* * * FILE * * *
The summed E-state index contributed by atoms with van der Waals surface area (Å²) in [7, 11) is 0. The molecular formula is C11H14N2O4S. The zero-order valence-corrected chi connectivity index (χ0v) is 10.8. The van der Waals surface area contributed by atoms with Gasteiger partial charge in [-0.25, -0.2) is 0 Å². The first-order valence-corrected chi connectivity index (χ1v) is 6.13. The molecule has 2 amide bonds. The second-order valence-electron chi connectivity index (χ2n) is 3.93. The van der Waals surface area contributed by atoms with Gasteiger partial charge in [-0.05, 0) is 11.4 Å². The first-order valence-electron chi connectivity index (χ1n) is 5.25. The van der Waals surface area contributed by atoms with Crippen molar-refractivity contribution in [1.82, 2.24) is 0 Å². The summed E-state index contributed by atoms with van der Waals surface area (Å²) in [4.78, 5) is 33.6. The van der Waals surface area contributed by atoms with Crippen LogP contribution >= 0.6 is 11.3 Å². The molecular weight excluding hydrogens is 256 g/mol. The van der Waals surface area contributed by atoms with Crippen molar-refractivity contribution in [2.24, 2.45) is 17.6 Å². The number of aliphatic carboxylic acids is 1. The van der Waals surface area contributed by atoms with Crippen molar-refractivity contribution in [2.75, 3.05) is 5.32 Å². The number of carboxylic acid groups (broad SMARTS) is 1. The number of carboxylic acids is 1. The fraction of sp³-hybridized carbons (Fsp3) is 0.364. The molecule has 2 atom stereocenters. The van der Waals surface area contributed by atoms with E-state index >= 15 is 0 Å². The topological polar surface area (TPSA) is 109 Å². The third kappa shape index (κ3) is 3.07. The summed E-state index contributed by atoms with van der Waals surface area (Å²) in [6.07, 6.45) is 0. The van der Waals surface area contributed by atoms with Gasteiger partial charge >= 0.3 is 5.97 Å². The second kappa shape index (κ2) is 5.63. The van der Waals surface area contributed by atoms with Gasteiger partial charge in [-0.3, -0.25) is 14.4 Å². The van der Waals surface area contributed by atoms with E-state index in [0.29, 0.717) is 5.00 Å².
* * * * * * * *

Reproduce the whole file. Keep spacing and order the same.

The summed E-state index contributed by atoms with van der Waals surface area (Å²) in [7, 11) is 0. The molecular formula is C11H14N2O4S. The zero-order valence-corrected chi connectivity index (χ0v) is 10.8. The van der Waals surface area contributed by atoms with Gasteiger partial charge in [-0.25, -0.2) is 0 Å². The first-order valence-corrected chi connectivity index (χ1v) is 6.13. The molecule has 2 amide bonds. The second-order valence-electron chi connectivity index (χ2n) is 3.93. The van der Waals surface area contributed by atoms with Gasteiger partial charge in [-0.05, 0) is 11.4 Å². The first-order valence-electron chi connectivity index (χ1n) is 5.25. The van der Waals surface area contributed by atoms with Crippen molar-refractivity contribution in [1.82, 2.24) is 0 Å². The summed E-state index contributed by atoms with van der Waals surface area (Å²) in [4.78, 5) is 33.6. The van der Waals surface area contributed by atoms with Crippen LogP contribution >= 0.6 is 11.3 Å². The molecular weight excluding hydrogens is 256 g/mol. The van der Waals surface area contributed by atoms with Crippen molar-refractivity contribution in [2.24, 2.45) is 17.6 Å². The number of aliphatic carboxylic acids is 1. The van der Waals surface area contributed by atoms with Crippen molar-refractivity contribution in [2.75, 3.05) is 5.32 Å². The number of carboxylic acid groups (broad SMARTS) is 1. The number of carboxylic acids is 1. The fraction of sp³-hybridized carbons (Fsp3) is 0.364. The molecule has 2 atom stereocenters. The van der Waals surface area contributed by atoms with E-state index >= 15 is 0 Å². The topological polar surface area (TPSA) is 109 Å². The third kappa shape index (κ3) is 3.07. The summed E-state index contributed by atoms with van der Waals surface area (Å²) in [6.07, 6.45) is 0. The van der Waals surface area contributed by atoms with Gasteiger partial charge >= 0.3 is 5.97 Å². The second kappa shape index (κ2) is 5.63. The van der Waals surface area contributed by atoms with Gasteiger partial charge in [-0.3, -0.25) is 14.4 Å². The van der Waals surface area contributed by atoms with E-state index in [0.29, 0.717) is 5.00 Å².